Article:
In a scientific study, Iranian researchers have developed a gene biosensor capable of quickly and accurately diagnosing the presence of an important bacterium in human blood plasma, effective in production of various infectious diseases, thereby helping to provide early treatments.
Bacteria known as Haemophilus influenza is a gram-negative coccobacillus characterized by the production of a capsule of polysaccharide. It has more aggressive properties than non-encapsulated strains and causes various respiratory infections such as sinusitis, acute otitis media, pneumonia and bronchitis. The bacteria in more aggressive conditions can cause other diseases such as cellulite, septic arthritis and even meningitis. Therefore, quick and sensitive detection of these bacteria is of great importance in medical microbiology.
There are several methods for doing this, including laboratory culture, LAT or latex particle agglutination, and PCR or polymerase chain reaction. But each of these methods has problems and limitations such as being time consuming, low specificity and sensitivity, the need for specialized people as well as the need for expensive and advanced equipment. Therefore, researchers have always been looking for new approaches to effectively detect viruses and bacteria, and in this way, the use of biosensors has gained a special place.
To this end, a team of Iranian researchers have conducted a study in which a genomic biosensor, or so-called genosensor, has been invented and successfully used to detect Haemophilus influenza.
In this study, recently published in the prestigious International Journal of Biological Macromolecules, a DNA-based bioassay was used to monitor the bacterial genome in human plasma samples using pDNA and cDNA binding. In this bioassay, DNA hybridization strategies have been used to investigate the binding of DNAs.
To do this, researchers from the Urmia University and Tabriz University of Medical Sciences, in collaboration with the Palacky University Olomouc of Czech Republic, synthesized and deposited certain inks functionalized by D-penicillamine, known as Ag NPs-DPA-GQDs on the surface of glass carbon electrodes (GCE).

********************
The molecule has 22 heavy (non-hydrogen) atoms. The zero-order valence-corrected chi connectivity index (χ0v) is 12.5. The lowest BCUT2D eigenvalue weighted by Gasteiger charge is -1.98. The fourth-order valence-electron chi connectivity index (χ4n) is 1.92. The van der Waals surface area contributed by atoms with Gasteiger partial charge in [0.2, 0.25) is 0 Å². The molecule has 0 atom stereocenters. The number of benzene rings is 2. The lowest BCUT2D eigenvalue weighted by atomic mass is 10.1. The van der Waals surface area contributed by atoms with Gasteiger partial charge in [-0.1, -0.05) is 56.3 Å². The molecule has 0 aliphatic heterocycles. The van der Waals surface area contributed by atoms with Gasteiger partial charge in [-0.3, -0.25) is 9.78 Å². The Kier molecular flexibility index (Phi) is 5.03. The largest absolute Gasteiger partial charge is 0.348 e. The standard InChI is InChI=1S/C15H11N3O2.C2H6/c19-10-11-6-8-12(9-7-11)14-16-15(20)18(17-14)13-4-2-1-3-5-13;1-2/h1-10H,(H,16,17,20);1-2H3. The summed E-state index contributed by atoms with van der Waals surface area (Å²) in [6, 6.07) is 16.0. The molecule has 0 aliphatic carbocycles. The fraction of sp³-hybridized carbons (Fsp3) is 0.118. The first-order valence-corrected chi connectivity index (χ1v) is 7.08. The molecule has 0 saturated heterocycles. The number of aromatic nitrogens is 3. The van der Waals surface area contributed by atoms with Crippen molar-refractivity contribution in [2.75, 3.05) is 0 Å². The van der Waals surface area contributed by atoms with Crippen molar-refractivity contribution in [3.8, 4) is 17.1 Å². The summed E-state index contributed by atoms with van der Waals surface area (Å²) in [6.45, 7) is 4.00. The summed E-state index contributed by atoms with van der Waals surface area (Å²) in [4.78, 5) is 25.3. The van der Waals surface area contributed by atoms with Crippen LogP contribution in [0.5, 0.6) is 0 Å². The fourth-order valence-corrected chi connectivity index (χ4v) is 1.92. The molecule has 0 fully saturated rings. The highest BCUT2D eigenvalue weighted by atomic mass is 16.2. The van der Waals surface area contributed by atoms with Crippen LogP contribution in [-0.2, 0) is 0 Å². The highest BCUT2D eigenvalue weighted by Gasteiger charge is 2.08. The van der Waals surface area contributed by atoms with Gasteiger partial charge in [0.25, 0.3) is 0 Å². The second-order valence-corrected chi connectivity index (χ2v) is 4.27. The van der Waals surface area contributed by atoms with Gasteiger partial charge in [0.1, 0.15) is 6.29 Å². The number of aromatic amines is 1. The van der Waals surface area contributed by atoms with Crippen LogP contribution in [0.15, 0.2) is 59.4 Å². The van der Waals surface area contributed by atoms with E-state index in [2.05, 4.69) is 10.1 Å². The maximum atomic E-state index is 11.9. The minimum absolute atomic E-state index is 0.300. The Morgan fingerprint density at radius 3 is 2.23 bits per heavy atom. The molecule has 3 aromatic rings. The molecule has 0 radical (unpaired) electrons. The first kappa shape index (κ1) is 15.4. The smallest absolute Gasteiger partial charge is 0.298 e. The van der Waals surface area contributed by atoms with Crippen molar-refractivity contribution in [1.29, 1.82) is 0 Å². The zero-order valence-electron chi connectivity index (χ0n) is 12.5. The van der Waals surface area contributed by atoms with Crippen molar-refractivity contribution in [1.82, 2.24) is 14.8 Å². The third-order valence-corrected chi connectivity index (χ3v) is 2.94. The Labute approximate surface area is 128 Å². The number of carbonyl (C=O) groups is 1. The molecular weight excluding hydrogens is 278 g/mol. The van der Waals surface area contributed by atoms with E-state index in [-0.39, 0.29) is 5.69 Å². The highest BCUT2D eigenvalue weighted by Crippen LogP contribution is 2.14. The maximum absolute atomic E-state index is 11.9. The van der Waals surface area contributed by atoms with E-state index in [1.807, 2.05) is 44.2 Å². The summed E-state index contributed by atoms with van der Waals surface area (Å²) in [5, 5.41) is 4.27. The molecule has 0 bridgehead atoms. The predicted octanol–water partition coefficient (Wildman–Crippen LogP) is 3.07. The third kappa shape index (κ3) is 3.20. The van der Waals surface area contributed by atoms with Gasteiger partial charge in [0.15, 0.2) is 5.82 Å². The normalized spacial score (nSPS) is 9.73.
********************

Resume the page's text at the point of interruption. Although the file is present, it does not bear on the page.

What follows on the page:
The researchers used gold and silver nanoparticles to make the inks mentioned, and then examined the morphology of the particles in the ink solution using TEM and SEM electron microscopy.
The results of the study showed that this platform promisingly has the potential to be used in diagnosis of H. Influenzae in clinical samples.
“Our evaluations showed that the engineered genosensor in this study could yield good specificity and high sensitivity for the diagnosis of Haemophilus influenza genome”, mentioned by Nasrin Shadjou, a researcher at the Department of Nanotechnology, Faculty of Science and Chemistry, Urmia University and three other colleagues. “Under optimal conditions, linear range and low limit of quantitation (LLOQ) were obtained at target concentrations”.
They’ve reported: “The designed biosensor also showed high capability of discriminating one-base, two-base and three-base mismatched sequences and could be also easily regenerated and reused to evaluate hybridization process”.
Now, along with biosensors previously developed for rapid and exact diagnosis of various infectious diseases such as E. coli infection, cholera, syphilis, Salmonella infection, AIDS, tuberculosis and dengue fever, this innovation by Iranian experts can be widely used to optimally diagnose Haemophilus. Influenza in blood samples.
Author: Mohammadreza Delfieh